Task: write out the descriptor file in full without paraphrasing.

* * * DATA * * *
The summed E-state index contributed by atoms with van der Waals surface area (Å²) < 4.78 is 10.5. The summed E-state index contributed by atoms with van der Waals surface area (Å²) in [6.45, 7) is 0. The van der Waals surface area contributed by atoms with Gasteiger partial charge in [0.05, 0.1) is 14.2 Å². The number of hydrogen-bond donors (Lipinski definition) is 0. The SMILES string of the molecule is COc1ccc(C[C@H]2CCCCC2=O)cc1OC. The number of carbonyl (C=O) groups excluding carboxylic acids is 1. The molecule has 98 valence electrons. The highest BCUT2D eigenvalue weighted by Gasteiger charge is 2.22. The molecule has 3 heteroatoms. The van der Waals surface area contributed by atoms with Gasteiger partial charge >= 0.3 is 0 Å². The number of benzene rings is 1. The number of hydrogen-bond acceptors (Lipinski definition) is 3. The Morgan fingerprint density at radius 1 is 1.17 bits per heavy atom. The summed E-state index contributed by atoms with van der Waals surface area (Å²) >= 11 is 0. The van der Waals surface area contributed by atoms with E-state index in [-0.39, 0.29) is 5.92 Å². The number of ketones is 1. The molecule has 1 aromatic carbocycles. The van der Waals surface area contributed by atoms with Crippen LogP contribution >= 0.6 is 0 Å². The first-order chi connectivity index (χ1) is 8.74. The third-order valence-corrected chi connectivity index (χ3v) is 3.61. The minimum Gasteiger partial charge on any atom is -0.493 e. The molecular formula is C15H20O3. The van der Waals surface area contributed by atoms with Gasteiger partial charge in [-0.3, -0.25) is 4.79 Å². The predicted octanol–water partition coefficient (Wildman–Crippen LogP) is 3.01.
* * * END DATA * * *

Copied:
The summed E-state index contributed by atoms with van der Waals surface area (Å²) < 4.78 is 10.5. The summed E-state index contributed by atoms with van der Waals surface area (Å²) in [6.45, 7) is 0. The van der Waals surface area contributed by atoms with Gasteiger partial charge in [0.05, 0.1) is 14.2 Å². The number of hydrogen-bond donors (Lipinski definition) is 0. The SMILES string of the molecule is COc1ccc(C[C@H]2CCCCC2=O)cc1OC. The number of carbonyl (C=O) groups excluding carboxylic acids is 1. The molecule has 98 valence electrons. The highest BCUT2D eigenvalue weighted by Gasteiger charge is 2.22. The molecule has 3 heteroatoms. The van der Waals surface area contributed by atoms with Gasteiger partial charge >= 0.3 is 0 Å². The number of benzene rings is 1. The number of hydrogen-bond acceptors (Lipinski definition) is 3. The Morgan fingerprint density at radius 1 is 1.17 bits per heavy atom. The summed E-state index contributed by atoms with van der Waals surface area (Å²) >= 11 is 0. The van der Waals surface area contributed by atoms with E-state index in [-0.39, 0.29) is 5.92 Å². The number of ketones is 1. The molecule has 1 aromatic carbocycles. The van der Waals surface area contributed by atoms with Crippen LogP contribution >= 0.6 is 0 Å². The first-order chi connectivity index (χ1) is 8.74. The third-order valence-corrected chi connectivity index (χ3v) is 3.61. The minimum Gasteiger partial charge on any atom is -0.493 e. The molecular formula is C15H20O3. The van der Waals surface area contributed by atoms with Gasteiger partial charge in [-0.3, -0.25) is 4.79 Å². The predicted octanol–water partition coefficient (Wildman–Crippen LogP) is 3.01.